Halo nevi are common moles with a white ring around them, showing the sort of pigment loss that is seen in vitiligo. They may represent a distinct condition, but in some cases, they may be an initiating factor in the development of vitiligo, according to research by Dr. van Geel and researchers (access the entire article here).

What are the mechanisms of pathogenesis of vitiligo?

The pathogenesis of vitiligo is believed to involve oxidative stress, which leads to an imbalance between reactive oxygen species (ROS) and the body’s ability to detoxify them. (Access the entire article here).

According to research (access the entire article here): 

  • Mitochondria within melanocytes and blood cells generate reactive oxygen species (ROS) that may be relevant in vitiligo development.
  • Modification of membrane lipid components in vitiligo cells may cause mitochondrial impairment and the production of intracellular ROS after exposure to mild stress.
  • Autoimmunity plays a role in the pathogenesis of vitiligo, with tyrosine hydroxylase identified as an autoantigen target.
  • Tyrosine hydroxylase antibodies are more frequent in people with active non-segmental vitiligo (23%) but not in the segmental type.

How does vitiligo affect the layers of skin?

Genetic studies show that susceptibility to vitiligo is related to proteins or parts of the pigment cell involved in the immune system (access the entire article here). Research from Dalian, China, reveals that alterations in skin biophysical properties, such as stratum corneum (SC) hydration, melanin and erythema index, are lower in vitiligo-affected skin (access the entire article here). 

However, no difference in skin surface acidity was observed, and the SC integrity was similar in involved and uninvolved areas. Barrier recovery in vitiligo-involved areas was significantly delayed compared to uninvolved areas.

What are the systemic treatment options for vitiligo?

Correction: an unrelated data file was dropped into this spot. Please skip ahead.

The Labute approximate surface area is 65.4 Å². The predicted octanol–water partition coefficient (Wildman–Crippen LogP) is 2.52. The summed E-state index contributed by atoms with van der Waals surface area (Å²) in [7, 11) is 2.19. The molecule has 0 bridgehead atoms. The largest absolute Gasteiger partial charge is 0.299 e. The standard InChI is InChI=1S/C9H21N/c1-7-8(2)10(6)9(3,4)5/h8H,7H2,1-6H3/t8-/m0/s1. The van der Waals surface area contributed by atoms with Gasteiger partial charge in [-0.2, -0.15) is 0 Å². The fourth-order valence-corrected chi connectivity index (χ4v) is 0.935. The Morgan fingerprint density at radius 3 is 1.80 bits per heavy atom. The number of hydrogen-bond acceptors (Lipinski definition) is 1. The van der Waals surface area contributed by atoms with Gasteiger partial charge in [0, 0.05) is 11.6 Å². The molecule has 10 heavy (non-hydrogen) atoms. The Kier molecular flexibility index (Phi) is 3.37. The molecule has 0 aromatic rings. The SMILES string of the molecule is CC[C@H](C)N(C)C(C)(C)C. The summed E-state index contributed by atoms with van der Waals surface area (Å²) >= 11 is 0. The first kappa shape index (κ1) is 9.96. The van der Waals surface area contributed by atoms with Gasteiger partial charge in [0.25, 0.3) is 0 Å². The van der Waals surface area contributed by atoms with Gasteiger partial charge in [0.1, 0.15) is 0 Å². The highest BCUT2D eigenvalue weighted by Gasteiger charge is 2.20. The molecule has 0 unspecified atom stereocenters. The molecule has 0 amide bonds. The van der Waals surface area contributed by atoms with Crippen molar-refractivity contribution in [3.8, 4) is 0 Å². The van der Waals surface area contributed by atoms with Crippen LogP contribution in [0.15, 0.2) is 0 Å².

It is difficult to find a systemic treatment for vitiligo at the moment (one that affects the whole body). Some of the commonly used systemic treatments for vitiligo include:

  • Ginkgo biloba – taking 60 mg of Ginkgo biloba BID was associated with a significant improvement in total Vitiligo Area Scoring Index (VASI) and Vitiligo European Task Force (VETF) scores, but more clinical trials are needed (access the entire article here).
  • Piperine – has been suggested as a potential treatment for vitiligo, yet only a few studies have been conducted and most have been on animals (access the entire article here).
  • Cosmetic camouflage – not only conceals the depigmented patches but has been shown to improve the quality of life in patients (access the entire article here)

What are the surgical treatment options for vitiligo?

Surgical treatment options for vitiligo involve transplanting melanocytes from normally pigmented skin to the depigmented areas and are only suitable for patients with stable vitiligo. It has been proven that suspending melanocytes in the patient’s own serum (plasma in the blood) can improve the effectiveness of the transplant (access the entire article here).

Another new procedure called ReCell involves taking a sample of normal skin, separating out the skin cells, and spraying them onto the vitiligo patches (access the entire article here). Studies comparing Recell with conventional transplantation have shown varying degrees of repigmentation, but it is not widely available in the UK (access the entire article here).

What are effective topical treatments and light therapies for vitiligo?

Creams or ointments, known as topical immunomodulators, are usually the first line of treatment for vitiligo. Topical tacrolimus and pimecrolimus have been found to be effective for localised vitiligo. Targeted narrow-band ultraviolet B (UVB) light treatment using the Excimer laser is also known to be effective, but not widely available. Other lasers such as the Q-switched ruby laser have been shown to induce depigmentation more quickly, but with more discomfort.

To learn more about effective topical treatments and light therapies for vitiligo you can find the full articles below: